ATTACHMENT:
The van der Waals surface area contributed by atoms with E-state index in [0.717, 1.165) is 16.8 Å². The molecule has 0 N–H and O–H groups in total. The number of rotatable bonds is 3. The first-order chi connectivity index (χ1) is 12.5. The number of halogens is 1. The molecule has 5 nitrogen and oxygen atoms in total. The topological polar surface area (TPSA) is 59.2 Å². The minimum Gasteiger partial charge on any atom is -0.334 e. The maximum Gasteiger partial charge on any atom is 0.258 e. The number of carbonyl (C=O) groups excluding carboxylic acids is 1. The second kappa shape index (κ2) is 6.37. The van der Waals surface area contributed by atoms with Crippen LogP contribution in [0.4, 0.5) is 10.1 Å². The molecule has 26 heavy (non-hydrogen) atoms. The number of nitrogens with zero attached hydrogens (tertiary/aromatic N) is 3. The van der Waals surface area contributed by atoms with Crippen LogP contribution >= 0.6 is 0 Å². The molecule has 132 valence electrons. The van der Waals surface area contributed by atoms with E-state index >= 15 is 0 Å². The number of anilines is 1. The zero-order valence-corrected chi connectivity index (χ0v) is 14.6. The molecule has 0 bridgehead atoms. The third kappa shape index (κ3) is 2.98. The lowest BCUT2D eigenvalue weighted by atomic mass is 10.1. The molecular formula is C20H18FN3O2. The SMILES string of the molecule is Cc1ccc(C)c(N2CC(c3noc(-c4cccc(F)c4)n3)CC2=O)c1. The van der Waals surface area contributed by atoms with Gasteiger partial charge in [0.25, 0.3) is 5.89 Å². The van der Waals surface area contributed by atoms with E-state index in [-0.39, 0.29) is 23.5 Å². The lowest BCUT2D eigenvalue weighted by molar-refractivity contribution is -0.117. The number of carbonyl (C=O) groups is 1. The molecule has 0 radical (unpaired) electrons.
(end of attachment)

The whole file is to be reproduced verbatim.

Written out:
The van der Waals surface area contributed by atoms with E-state index in [0.717, 1.165) is 16.8 Å². The molecule has 0 N–H and O–H groups in total. The number of rotatable bonds is 3. The first-order chi connectivity index (χ1) is 12.5. The number of halogens is 1. The molecule has 5 nitrogen and oxygen atoms in total. The topological polar surface area (TPSA) is 59.2 Å². The minimum Gasteiger partial charge on any atom is -0.334 e. The maximum Gasteiger partial charge on any atom is 0.258 e. The number of carbonyl (C=O) groups excluding carboxylic acids is 1. The second kappa shape index (κ2) is 6.37. The van der Waals surface area contributed by atoms with Crippen LogP contribution in [0.4, 0.5) is 10.1 Å². The molecule has 26 heavy (non-hydrogen) atoms. The number of nitrogens with zero attached hydrogens (tertiary/aromatic N) is 3. The van der Waals surface area contributed by atoms with Crippen LogP contribution >= 0.6 is 0 Å². The molecule has 132 valence electrons. The van der Waals surface area contributed by atoms with E-state index >= 15 is 0 Å². The number of anilines is 1. The zero-order valence-corrected chi connectivity index (χ0v) is 14.6. The molecule has 0 bridgehead atoms. The third kappa shape index (κ3) is 2.98. The lowest BCUT2D eigenvalue weighted by atomic mass is 10.1. The molecular formula is C20H18FN3O2. The SMILES string of the molecule is Cc1ccc(C)c(N2CC(c3noc(-c4cccc(F)c4)n3)CC2=O)c1. The van der Waals surface area contributed by atoms with Gasteiger partial charge in [0.25, 0.3) is 5.89 Å². The van der Waals surface area contributed by atoms with E-state index in [-0.39, 0.29) is 23.5 Å². The lowest BCUT2D eigenvalue weighted by molar-refractivity contribution is -0.117. The number of carbonyl (C=O) groups is 1. The molecule has 0 radical (unpaired) electrons.